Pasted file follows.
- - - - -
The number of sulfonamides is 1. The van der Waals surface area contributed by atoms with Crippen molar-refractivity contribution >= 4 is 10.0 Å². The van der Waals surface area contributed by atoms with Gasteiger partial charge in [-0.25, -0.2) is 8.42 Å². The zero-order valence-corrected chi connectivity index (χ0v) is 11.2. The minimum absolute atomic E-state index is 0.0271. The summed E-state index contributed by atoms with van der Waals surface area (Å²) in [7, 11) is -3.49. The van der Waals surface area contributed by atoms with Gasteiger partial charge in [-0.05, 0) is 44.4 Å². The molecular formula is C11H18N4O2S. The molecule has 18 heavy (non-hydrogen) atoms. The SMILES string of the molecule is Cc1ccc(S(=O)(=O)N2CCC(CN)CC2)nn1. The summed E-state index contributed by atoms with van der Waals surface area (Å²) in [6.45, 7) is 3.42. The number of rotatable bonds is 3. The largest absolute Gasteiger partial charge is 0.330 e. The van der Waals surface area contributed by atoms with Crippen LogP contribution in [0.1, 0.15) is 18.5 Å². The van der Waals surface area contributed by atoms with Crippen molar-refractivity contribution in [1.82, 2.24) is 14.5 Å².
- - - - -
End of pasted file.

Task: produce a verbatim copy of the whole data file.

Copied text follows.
The number of sulfonamides is 1. The van der Waals surface area contributed by atoms with Crippen molar-refractivity contribution >= 4 is 10.0 Å². The van der Waals surface area contributed by atoms with Gasteiger partial charge in [-0.25, -0.2) is 8.42 Å². The zero-order valence-corrected chi connectivity index (χ0v) is 11.2. The minimum absolute atomic E-state index is 0.0271. The summed E-state index contributed by atoms with van der Waals surface area (Å²) in [7, 11) is -3.49. The van der Waals surface area contributed by atoms with Gasteiger partial charge in [-0.05, 0) is 44.4 Å². The molecular formula is C11H18N4O2S. The molecule has 18 heavy (non-hydrogen) atoms. The SMILES string of the molecule is Cc1ccc(S(=O)(=O)N2CCC(CN)CC2)nn1. The summed E-state index contributed by atoms with van der Waals surface area (Å²) in [6.45, 7) is 3.42. The number of rotatable bonds is 3. The largest absolute Gasteiger partial charge is 0.330 e. The van der Waals surface area contributed by atoms with Crippen LogP contribution in [0.1, 0.15) is 18.5 Å². The van der Waals surface area contributed by atoms with Crippen molar-refractivity contribution in [1.82, 2.24) is 14.5 Å².